New light on life

New light on life


New light on life

Scientists are looking at aspects of the reflected earth light that shines on the moon, to identify features that could indicate the presence of life, writes S Ananthanarayanan

There has been interest in getting a good external view of the earth, so that we are better equipped with what to look for when scanning for earth-like planets around distant stars. Satellites pictures are not good enough, we need a little more perspective – a picture from the moon is not bad. In 2009, a group in Tenerife, Spain, had managed pictures of the earth’s transmission spectrum, or the light that passes through the earth’s atmosphere, as seen on the moon. But Michael F Sterzik, Stefano Bagnulo & Enric Palle in Chile, the UK and again in Tenerife in Spain have looked at aspects of the reflected earth light that shines on the moon, to identify features that could indicate the presence of life!

Many planets in orbit around distant stars have been found in the last decade, which we hope resemble the earth. A planet, which has no light of its own, of a distant star, is not visible from the earth, as the glare of the mother star prevents any reflected light from the planet from being seen.

Ways to detect planets

While the first method to detect planets was through the slight wobble that they create in the position of the mother star, which affects the colour of the light it emits, a more effective way has been with planets that pass between the star and the earth, and cause a minute dip in the light received.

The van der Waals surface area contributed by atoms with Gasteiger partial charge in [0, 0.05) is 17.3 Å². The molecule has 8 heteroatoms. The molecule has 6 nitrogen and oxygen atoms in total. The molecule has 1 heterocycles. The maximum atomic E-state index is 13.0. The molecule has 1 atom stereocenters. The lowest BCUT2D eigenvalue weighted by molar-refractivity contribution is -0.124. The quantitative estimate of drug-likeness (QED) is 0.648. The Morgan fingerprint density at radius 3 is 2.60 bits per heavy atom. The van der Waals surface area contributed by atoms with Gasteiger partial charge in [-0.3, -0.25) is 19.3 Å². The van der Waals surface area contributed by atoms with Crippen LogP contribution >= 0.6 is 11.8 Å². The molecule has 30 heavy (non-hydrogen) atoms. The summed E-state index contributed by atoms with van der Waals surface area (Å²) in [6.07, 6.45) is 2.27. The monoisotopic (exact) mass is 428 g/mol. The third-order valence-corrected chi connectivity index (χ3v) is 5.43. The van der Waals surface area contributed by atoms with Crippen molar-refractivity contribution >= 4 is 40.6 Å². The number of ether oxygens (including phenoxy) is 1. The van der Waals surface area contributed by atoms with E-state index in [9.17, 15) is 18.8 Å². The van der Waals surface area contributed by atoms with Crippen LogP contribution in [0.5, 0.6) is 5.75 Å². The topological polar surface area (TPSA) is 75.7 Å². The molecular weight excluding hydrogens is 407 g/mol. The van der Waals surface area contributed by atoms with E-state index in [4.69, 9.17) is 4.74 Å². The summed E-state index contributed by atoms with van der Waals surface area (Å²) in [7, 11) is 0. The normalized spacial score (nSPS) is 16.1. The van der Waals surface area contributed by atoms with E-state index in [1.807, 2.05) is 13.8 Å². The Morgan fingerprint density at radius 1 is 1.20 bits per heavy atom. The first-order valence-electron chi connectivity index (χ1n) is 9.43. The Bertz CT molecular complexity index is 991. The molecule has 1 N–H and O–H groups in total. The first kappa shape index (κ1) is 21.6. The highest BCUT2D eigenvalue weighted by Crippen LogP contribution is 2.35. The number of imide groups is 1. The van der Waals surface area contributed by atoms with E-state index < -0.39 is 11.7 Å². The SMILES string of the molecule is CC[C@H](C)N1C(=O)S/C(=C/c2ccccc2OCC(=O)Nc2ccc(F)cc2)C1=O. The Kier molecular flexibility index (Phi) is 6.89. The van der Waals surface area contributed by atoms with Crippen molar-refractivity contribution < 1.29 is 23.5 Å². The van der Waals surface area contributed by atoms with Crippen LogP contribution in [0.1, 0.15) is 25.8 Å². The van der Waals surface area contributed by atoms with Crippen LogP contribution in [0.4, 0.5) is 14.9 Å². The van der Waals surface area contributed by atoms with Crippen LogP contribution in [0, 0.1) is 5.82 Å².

It should also be possible to detect the effect that the gases in the planet’s atmosphere have on the light that passes close to the planet’s surface. To draw conclusions from these effects, it was of interest to see what effect the earth had on light from the sun, as the light grazed the earth and passed on into space. The Tenerife experiment was conducted during a lunar eclipse, where the moon is dark, but still there is some light which has passed through the earth’s atmosphere. This light, which dimly lights up the eclipsed moon, also reflects back to the earth. The reflected light was examined for indicators of the earth’s atmospheric make-up.

Analysis in the visible and infra-red region showed signs of ozone, water, carbon dioxide and methane and also of calcium and of some gases arising from human activity. So, there is interest in refining the effect of the known gases of the earth, on transiting sunlight, so that we can make sense out of similar data from a distant planet. The other kind of external view of the earth is by its reflected light. Here again, a handy observation post is the moon, not in eclipse, but in a quarter moon position. The dark part of the moon, where it is ‘night’, is bathed in reflected light from the earth as earthlight, corresponding to moonlight, which we have on the earth. This earthlight reflects off the surface of the moon and can be detected, albeit faintly, by sensitive, large-diameter telescopes on the earth. The light detected is not transmitted light  and would carry not only the effect of the atmosphere, but also the effect of reflection by different surfaces, like the clouds, the sea, rocks or plants.

The main effect in the case of transmitted light was that the gases through which the light passed absorbed light at particular frequencies, characteristic of the gases. Analysis of the spectrum then showed the frequencies where there was absorption, and hence the presence of the gases. In the case of reflected light also, there is the effect of absorption, as the light does pass through atmosphere, but there is also the effect of reflection.